(This article belongs to the Special Issue Agriculture Water Management and Water Saving Strategies)
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Open AccessEditor’s ChoiceArticle
Sustainable Irrigation Using Non-Conventional Resources: What has Happened after 30 Years Regarding Boron Phytotoxicity?
Water 2019, 11(9), 1952; https://doi.org/10.3390/w11091952 - 19 Sep 2019
Abstract
In the Canary Islands, there is a hydrological imbalance between water consumption and renewable water availability. To provide more water resources, reverse osmosis (RO) from seawater is used. As boron (B) contents in irrigation water higher than 0.7 mg/L may be dangerous for [...] Read more.
In the Canary Islands, there is a hydrological imbalance between water consumption and renewable water availability. To provide more water resources, reverse osmosis (RO) from seawater is used. As boron (B) contents in irrigation water higher than 0.7 mg/L may be dangerous for sensible plants, B concentration in RO water (ROW) may be one of the key factors of irrigation sustainability. Some orchards have been studied after they have used drip irrigation using different water qualities for 30 years. B in water, soils, and banana leaves was determined to check the sustainability of ROW irrigation. When irrigating with ROW, in which B concentration varies between 1.0 and 1.4 mgB/L, B content in banana soils seems to be stabilized at 5–7 mg/kg, and no toxicity has been observed in banana leaves. The proper water and soil management used by the local farmers probably prevent the accumulation of higher B levels in soils. Considering water consumption of 9000 m3∙ha−1∙year−1, 8−11 kgB∙ha−1∙year−1 is applied to the soil. The banana plant removes approximately 1 kgB∙ha−1∙year−1; therefore, only 10% of the total B added gets exported. This raises the following question: is it better to use membranes that are able to reduce B in ROW, increase the leaching fraction, or blend water? Full article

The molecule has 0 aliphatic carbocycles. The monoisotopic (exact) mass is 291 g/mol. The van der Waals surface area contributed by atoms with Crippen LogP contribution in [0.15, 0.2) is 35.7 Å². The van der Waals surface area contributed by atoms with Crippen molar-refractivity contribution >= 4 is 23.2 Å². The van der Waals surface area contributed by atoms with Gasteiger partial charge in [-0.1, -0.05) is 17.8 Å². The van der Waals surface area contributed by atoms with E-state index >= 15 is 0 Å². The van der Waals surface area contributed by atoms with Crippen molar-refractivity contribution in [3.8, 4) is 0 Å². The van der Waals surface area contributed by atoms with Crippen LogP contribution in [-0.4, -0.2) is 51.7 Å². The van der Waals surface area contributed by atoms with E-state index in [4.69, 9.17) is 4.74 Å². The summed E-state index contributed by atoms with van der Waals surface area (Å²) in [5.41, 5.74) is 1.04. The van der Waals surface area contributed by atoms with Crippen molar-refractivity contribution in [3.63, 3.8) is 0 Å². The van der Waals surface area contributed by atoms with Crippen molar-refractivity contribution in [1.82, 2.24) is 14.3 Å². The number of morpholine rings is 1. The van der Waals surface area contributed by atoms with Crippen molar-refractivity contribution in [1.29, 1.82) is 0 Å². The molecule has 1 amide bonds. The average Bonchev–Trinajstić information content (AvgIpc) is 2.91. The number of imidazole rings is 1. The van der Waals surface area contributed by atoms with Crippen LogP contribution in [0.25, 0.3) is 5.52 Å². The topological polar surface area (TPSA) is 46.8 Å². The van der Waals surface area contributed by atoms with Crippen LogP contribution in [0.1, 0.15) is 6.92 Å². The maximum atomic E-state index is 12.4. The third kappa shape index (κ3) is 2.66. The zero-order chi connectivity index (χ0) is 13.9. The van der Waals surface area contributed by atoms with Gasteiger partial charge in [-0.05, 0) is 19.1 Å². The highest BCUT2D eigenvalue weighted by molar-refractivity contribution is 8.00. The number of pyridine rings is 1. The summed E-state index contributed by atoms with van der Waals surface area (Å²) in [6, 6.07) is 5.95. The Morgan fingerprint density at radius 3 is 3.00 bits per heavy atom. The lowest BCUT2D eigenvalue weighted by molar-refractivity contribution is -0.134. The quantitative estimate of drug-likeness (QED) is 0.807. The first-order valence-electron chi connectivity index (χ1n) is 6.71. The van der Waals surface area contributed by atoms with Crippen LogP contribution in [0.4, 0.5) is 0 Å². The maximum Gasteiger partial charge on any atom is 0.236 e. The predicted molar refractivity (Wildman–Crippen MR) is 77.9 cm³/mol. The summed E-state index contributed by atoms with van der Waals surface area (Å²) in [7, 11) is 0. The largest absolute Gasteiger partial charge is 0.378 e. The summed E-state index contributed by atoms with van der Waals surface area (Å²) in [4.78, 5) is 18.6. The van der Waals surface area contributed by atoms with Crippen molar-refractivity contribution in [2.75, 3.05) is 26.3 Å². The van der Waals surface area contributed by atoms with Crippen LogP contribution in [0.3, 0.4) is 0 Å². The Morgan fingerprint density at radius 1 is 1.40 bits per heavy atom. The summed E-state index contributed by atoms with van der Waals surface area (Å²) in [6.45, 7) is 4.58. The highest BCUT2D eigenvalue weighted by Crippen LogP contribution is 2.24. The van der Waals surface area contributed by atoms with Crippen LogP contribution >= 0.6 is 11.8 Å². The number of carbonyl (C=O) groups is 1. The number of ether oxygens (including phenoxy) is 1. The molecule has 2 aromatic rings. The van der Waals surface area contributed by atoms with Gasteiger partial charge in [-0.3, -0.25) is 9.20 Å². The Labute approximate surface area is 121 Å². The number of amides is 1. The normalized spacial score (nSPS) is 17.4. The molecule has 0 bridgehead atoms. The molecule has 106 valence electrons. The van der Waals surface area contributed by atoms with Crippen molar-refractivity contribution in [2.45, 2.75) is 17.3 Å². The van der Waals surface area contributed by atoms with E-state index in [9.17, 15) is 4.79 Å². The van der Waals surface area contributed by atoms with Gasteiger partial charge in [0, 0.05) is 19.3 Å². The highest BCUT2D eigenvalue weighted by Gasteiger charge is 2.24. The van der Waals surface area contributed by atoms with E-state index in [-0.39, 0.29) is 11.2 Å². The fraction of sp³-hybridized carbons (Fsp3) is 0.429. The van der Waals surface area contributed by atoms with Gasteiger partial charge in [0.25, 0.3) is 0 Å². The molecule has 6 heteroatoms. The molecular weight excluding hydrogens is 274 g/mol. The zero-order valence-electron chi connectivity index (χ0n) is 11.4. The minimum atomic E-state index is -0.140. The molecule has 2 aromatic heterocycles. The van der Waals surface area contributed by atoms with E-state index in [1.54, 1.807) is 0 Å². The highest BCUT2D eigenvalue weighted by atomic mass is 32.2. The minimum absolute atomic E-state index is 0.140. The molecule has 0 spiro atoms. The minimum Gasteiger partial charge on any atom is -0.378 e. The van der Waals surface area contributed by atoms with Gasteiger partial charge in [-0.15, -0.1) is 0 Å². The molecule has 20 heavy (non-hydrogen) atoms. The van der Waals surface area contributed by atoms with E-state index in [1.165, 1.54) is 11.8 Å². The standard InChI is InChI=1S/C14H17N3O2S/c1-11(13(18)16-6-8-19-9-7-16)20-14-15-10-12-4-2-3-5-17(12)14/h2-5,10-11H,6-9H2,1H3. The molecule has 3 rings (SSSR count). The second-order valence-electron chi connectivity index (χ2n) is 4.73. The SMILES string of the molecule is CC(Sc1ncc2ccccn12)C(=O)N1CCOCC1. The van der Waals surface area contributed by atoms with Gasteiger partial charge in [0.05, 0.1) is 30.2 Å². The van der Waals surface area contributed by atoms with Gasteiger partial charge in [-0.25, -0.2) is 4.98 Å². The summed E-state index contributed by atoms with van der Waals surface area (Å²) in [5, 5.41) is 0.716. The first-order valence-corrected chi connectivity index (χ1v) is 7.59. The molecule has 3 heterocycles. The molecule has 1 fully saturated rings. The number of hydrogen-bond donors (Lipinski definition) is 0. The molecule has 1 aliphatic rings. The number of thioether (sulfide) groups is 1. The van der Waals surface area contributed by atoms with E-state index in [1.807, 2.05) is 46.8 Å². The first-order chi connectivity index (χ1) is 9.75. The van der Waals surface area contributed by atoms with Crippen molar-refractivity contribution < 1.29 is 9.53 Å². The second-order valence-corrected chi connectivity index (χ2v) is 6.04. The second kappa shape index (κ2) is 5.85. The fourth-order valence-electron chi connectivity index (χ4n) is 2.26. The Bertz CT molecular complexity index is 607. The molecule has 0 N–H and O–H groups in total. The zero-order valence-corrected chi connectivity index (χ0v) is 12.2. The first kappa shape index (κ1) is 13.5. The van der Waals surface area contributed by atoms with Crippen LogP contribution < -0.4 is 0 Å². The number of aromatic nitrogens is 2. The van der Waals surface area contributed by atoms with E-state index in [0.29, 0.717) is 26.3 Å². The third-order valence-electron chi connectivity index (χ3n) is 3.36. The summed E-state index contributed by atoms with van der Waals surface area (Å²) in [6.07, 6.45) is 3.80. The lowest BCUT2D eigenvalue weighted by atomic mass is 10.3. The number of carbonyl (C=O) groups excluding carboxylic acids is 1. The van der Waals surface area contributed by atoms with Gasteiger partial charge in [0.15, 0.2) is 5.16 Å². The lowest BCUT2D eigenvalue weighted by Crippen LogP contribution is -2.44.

(This article belongs to the Special Issue Desalination of Seawater for Agricultural Irrigation)
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Open AccessEditor’s ChoiceArticle
A Comprehensive Modelling Approach to Assess Water Use Efficiencies of Different Irrigation Management Options in Rice Irrigation Districts of Northern Italy
Water 2019, 11(9), 1833; https://doi.org/10.3390/w11091833 - 04 Sep 2019
Abstract
European rice production is concentrated in limited areas of a small number of countries. Italy is the largest European producer with over half of the total production grown on an area of 220,000 hectares, predominantly located in northern Italy. The traditional irrigation management [...] Read more.
European rice production is concentrated in limited areas of a small number of countries. Italy is the largest European producer with over half of the total production grown on an area of 220,000 hectares, predominantly located in northern Italy. The traditional irrigation management (wet seeding and continuous flooding until few weeks before harvest—WFL) requires copious volumes of water. In order to propose effective ‘water-saving’ irrigation alternatives, there is the need to collect site-specific observational data and, at the same time, to develop agro-hydrological models to upscale field/farm experimental data to a spatial scale of interest to support water management decisions and policies. The semi-distributed modelling system developed in this work, composed of three sub-models (agricultural area, groundwater zone, and channel network), allows us to describe water fluxes dynamics in rice areas at the irrigation district scale. Once calibrated for a 1000 ha district located in northern Italy using meteorological, hydrological and land-use data of a recent four-year period (2013–2016), the model was used to provide indications on the effects of different irrigation management options on district irrigation requirements, groundwater levels and irrigation/drainage network efficiency. Four scenarios considering a complete conversion of rice irrigation management over the district were implemented: WFL; DFL—dry seeding and delayed flooding; WDA—alternate wetting and drying; WFL-W—WFL followed by post-harvest winter flooding from 15 November to 15 January. Average results for the period 2013–2016 showed that DFL and WDA would lead to a reduction in summer irrigation needs compared to WFL, but also to a postponement of the peak irrigation month to June, already characterized by a strong water demand from other crops. Finally, summer irrigation consumption for WFL-W would correspond to WFL, suggesting that the considered winter flooding period ended too early to influence summer crop water needs. Full article